Roddick & Federer Advance To Semi's; Nadal Upset - Cincinnati News, FOX19-WXIX TV

Roddick & Federer Advance To Semi's; Nadal Upset

MASON, Ohio (AP) - Spraying balls all over the place, an erratic

Rafael Nadal was upset by unseeded Marcos Baghdatis 6-4, 4-6, 6-4

in the quarterfinals of the Cincinnati Masters on Friday night.

The top-ranked and top-seeded Nadal committed 30 unforced errors

in the first two sets and double-faulted on break point in the

ninth game of the third set, allowing the 20th-ranked Cypriot to

serve for the match. He clinched his first win in seven matches

against Nadal when the Spaniard fired a forehand into the net for

his 35th unforced error of the match.

Baghdatis finished with 18 aces to Nadal's four and committed

only 22 unforced errors.

Earlier Friday, fourth-seeded Andy Murray, playing his eighth

afternoon match in 10 days, lost to unseeded Mardy Fish 6-7 (7),

6-1, 7-6 (5) in a match that lasted 2 hours, 56 minutes - the

tournament's longest - on a court where the temperature reached an

even 100 degrees.

Fish will meet Andy Roddick in the tournament's first

all-American semifinal since Roddick lost 7-5, 6-7 (2), 7-6 (2) to

Andre Agassi in 2004. The ninth-seeded Roddick eliminated No. 2

Novak Djokovic 6-4, 7-5 on Friday.

Defending-champion Roger Federer finally played a full match at

the $2.4 million Western & Southern Financial Group Masters,

knocking off sixth-seeded Nikolay Davydenko 6-4, 7-5. The

third-seeded Federer, a three-time champion, played just seven

games in his first match before Denis Istomin retired with an ankle

injury. His next opponent, Philipp Kohlschreiber, withdrew with a

shoulder injury before their round of 16 match.

The 23-year-old Murray was exhausted but the Scot had enough

left in the tank to force two tiebreakers, but not enough to finish

the job.

"In the third set, I wasn't really using my legs at all on my

serve," said Murray, who needed cooling treatment, including

rubdowns on both legs, during many changeovers. "It was all arm.

Every time there was a long point, I felt tired for two or three

points afterward. When you get to the end of the match, you just

try to finish as best you can."

Murray asked tournament officials after his match on Thursday if

he could play Friday's night match. He even volunteered to play on

a secondary court. Instead, he and Fish were scheduled to play the

first match.

"They said that, because Fish had to play doubles, they wanted

us to play early, but I'm not sure that's the way tennis works,"

Murray said. "I don't think matches should be scheduled around the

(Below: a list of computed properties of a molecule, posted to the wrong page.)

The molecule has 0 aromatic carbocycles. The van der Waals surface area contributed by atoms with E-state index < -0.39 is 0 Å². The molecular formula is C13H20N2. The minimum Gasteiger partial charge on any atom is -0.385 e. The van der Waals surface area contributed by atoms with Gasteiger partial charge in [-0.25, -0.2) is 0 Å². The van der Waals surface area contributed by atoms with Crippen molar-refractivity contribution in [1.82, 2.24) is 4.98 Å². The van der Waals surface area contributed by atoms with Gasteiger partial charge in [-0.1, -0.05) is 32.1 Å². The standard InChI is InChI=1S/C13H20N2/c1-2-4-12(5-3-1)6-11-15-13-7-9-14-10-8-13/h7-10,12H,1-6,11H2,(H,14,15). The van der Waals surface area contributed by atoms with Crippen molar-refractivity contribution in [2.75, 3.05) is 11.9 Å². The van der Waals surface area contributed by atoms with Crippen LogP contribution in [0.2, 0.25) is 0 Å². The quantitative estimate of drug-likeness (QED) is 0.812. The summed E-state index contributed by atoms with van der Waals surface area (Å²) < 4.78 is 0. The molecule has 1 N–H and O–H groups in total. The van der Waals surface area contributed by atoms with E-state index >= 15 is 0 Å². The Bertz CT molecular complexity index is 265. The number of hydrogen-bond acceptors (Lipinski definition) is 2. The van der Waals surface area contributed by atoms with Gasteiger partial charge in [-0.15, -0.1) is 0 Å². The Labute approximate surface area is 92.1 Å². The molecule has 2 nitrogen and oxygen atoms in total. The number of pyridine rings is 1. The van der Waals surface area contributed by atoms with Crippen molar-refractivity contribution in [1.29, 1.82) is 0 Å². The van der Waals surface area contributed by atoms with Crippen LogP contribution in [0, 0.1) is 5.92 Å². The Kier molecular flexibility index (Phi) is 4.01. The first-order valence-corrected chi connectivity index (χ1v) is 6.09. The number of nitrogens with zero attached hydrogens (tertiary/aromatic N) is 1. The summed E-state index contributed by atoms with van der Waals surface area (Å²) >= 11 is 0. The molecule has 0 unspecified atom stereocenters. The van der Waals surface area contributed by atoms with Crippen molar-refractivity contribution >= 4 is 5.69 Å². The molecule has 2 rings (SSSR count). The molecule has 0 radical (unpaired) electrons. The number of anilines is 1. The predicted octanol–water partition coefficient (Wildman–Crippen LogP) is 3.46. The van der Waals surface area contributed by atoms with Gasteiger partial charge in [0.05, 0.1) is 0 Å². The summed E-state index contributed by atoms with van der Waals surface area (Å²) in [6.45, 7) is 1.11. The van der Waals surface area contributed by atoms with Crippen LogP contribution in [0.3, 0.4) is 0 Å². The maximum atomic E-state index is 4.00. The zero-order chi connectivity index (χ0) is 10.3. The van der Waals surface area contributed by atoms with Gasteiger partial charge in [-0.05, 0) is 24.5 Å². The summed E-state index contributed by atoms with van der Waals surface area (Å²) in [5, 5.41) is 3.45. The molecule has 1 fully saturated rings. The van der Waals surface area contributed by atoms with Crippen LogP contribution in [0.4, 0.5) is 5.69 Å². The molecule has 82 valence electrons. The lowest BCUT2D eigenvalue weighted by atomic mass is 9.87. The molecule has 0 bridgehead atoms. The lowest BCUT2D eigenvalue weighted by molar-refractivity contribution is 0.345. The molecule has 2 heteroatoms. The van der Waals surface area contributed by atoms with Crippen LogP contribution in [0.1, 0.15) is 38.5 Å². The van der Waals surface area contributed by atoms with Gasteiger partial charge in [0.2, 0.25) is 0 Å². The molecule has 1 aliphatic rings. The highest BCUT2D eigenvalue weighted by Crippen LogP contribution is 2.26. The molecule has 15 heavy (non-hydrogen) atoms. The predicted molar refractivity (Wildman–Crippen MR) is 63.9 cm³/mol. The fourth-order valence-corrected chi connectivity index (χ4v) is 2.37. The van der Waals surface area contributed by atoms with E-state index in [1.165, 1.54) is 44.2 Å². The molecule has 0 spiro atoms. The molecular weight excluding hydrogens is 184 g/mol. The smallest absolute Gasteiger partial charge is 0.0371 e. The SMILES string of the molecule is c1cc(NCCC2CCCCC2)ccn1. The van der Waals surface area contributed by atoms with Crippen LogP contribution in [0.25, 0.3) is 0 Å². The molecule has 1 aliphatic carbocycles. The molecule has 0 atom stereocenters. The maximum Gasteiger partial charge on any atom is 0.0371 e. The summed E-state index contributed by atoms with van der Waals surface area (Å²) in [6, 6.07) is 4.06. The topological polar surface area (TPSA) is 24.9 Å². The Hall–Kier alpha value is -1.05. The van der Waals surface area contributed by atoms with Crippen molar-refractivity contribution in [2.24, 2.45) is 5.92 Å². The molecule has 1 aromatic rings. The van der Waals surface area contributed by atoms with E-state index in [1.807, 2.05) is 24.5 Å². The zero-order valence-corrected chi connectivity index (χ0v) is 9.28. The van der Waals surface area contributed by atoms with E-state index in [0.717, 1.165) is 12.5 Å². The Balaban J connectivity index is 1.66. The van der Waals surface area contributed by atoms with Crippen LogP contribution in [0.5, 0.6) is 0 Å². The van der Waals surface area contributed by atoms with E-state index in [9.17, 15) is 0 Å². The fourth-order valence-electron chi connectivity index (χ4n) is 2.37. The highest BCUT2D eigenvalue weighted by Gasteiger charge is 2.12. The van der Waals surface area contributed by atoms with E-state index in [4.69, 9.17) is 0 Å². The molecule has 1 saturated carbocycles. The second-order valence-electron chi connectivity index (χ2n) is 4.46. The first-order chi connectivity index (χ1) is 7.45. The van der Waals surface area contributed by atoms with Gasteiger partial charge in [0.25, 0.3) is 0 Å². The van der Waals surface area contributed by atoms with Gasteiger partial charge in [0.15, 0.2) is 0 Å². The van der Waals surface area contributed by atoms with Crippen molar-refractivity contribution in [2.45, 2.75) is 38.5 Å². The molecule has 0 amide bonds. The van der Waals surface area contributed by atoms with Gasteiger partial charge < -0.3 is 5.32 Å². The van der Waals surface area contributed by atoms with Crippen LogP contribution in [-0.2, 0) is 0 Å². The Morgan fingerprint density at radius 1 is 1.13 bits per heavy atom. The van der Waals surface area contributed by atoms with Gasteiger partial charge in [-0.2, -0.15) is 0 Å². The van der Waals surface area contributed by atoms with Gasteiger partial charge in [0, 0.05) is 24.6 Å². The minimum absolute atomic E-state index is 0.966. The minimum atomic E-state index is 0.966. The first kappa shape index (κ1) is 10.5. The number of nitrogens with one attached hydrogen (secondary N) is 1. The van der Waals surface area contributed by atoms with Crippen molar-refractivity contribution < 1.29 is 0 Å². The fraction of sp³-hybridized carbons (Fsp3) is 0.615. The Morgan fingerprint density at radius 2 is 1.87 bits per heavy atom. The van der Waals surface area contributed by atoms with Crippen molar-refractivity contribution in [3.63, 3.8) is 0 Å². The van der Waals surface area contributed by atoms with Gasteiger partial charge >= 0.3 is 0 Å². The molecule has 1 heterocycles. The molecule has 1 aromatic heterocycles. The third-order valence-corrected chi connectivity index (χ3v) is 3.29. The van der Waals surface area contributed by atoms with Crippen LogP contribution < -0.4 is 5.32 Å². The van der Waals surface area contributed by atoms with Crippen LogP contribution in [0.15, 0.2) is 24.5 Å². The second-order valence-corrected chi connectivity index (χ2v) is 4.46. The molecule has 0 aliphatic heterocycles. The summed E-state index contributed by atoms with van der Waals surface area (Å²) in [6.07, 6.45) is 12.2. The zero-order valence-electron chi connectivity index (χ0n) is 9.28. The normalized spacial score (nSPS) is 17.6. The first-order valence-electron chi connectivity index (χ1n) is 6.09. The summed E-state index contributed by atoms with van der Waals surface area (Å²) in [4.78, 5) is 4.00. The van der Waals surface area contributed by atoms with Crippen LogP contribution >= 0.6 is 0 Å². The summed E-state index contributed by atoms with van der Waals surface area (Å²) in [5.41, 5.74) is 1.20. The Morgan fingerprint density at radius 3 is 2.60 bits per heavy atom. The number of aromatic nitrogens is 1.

doubles, because it's the singles that's on the TV."

Fish had little sympathy for Murray, suggesting that those

circumstances usually even out.

"I usually like to play the first-up match, because you know

exactly when you're going on," he said. "I'm sure there have been

times when (Murray) was playing the night match and would like to

be done and go to dinner. I can understand where he's coming from,

but what can you do? It was bad luck for him today.

"Physically, it was hot, but nowhere near the humidity of, say,

D.C. or Atlanta. It was every bit as hot as there. It feels great

to win a match like that."

Murray admitted that he considered retiring from the match.

"It does cross your mind a little bit when you're struggling

like that, but the doctor and the physio did a good job with the

ice and cooling me down a little bit," he said.

Murray took a 4-2 lead in the second tiebreaker. Fish, a 2003

finalist, then won four straight points, the last when Murray sent

a forehand passing shot wide and followed it by slamming a ball out

of the stadium in frustration.

The 36th-ranked Fish clinched the upset - his third consecutive

win over Murray, all this year - when the Scot smacked a forehand

into the net. The American is the first unseeded player to reach

the Cincinnati semifinals since Lleyton Hewitt in 2007 and the

lowest-ranked player to get there since No. 58 Robby Ginepri in

2005.

"It could easily be 1-2," said Fish, now 4-3 in his career

against Murray. "I've won two tiebreakers in the third (set). I've

had a lot of trouble with him. He serves so well and returns so

well that he usually gives aggressive players like me a lot of

trouble."

Fish, playing more aggressively than Murray, finished with 14

aces, 50 winners and 34 unforced errors. Murray had eight aces, 30

winners and 24 unforced errors.

Djokovic also was aggressive, hitting 28 winners to Roddick's

15, but the Serb also committed 29 unforced errors to Roddick's 15

while losing for the fourth straight time in their head-to-head

meetings.

"I just played a very bad match," Djokovic said. "Every time

I needed to play well, I made mistakes, especially on my forehand

side. He was getting a lot of balls back - not doing anything

special, just making me play extra shots."

The 13th-ranked American couldn't argue.

"Novak probably didn't play his best match," Roddick said.

"He was missing balls he normally wouldn't miss. I probably would

expect him to play a little better."

Federer squandered two match points in the 10th game of the

second set and another in the 12th before moving into the

semifinals. He was happy to finally have gotten on to the court.

"It was a bit scary," he said. "You're wondering, 'Do I have

enough play on these courts?' It was sort of a relief. That was a

tough match for me, but I felt like I played really good,

especially since I hadn't played. I tried to play offensively and

mix it up - make it hard for him to get some rhythm."

 

(Copyright 2010 by The Associated Press. All Rights Reserved.)

 

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